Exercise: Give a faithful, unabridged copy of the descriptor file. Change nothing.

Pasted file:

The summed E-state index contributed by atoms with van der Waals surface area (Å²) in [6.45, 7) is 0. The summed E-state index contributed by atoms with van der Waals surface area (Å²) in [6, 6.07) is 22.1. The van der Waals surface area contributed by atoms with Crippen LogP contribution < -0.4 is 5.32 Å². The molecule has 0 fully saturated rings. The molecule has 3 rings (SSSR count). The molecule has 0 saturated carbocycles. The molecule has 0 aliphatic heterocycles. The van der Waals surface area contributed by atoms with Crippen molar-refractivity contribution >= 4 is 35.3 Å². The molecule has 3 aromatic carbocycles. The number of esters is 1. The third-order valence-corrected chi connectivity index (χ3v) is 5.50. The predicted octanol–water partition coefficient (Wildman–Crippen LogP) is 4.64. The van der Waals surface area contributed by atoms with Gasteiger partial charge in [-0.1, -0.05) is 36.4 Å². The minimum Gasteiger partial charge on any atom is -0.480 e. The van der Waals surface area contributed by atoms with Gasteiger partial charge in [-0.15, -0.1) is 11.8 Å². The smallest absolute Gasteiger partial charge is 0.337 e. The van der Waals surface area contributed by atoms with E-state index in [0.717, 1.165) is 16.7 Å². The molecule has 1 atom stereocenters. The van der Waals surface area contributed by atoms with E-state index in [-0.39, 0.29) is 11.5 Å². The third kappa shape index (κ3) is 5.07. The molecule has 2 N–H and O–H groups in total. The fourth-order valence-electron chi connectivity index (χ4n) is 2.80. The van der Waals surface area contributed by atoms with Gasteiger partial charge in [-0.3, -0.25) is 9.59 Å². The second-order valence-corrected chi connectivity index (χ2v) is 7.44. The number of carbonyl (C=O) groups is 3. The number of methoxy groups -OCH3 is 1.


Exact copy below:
The summed E-state index contributed by atoms with van der Waals surface area (Å²) in [6.45, 7) is 0. The summed E-state index contributed by atoms with van der Waals surface area (Å²) in [6, 6.07) is 22.1. The van der Waals surface area contributed by atoms with Crippen LogP contribution < -0.4 is 5.32 Å². The molecule has 0 fully saturated rings. The molecule has 3 rings (SSSR count). The molecule has 0 saturated carbocycles. The molecule has 0 aliphatic heterocycles. The van der Waals surface area contributed by atoms with Crippen molar-refractivity contribution >= 4 is 35.3 Å². The molecule has 3 aromatic carbocycles. The number of esters is 1. The third-order valence-corrected chi connectivity index (χ3v) is 5.50. The predicted octanol–water partition coefficient (Wildman–Crippen LogP) is 4.64. The van der Waals surface area contributed by atoms with Gasteiger partial charge in [-0.1, -0.05) is 36.4 Å². The minimum Gasteiger partial charge on any atom is -0.480 e. The van der Waals surface area contributed by atoms with Gasteiger partial charge in [-0.15, -0.1) is 11.8 Å². The smallest absolute Gasteiger partial charge is 0.337 e. The van der Waals surface area contributed by atoms with E-state index in [0.717, 1.165) is 16.7 Å². The molecule has 1 atom stereocenters. The van der Waals surface area contributed by atoms with E-state index in [-0.39, 0.29) is 11.5 Å². The third kappa shape index (κ3) is 5.07. The molecule has 2 N–H and O–H groups in total. The fourth-order valence-electron chi connectivity index (χ4n) is 2.80. The van der Waals surface area contributed by atoms with Gasteiger partial charge in [-0.3, -0.25) is 9.59 Å². The second-order valence-corrected chi connectivity index (χ2v) is 7.44. The number of carbonyl (C=O) groups is 3. The number of methoxy groups -OCH3 is 1.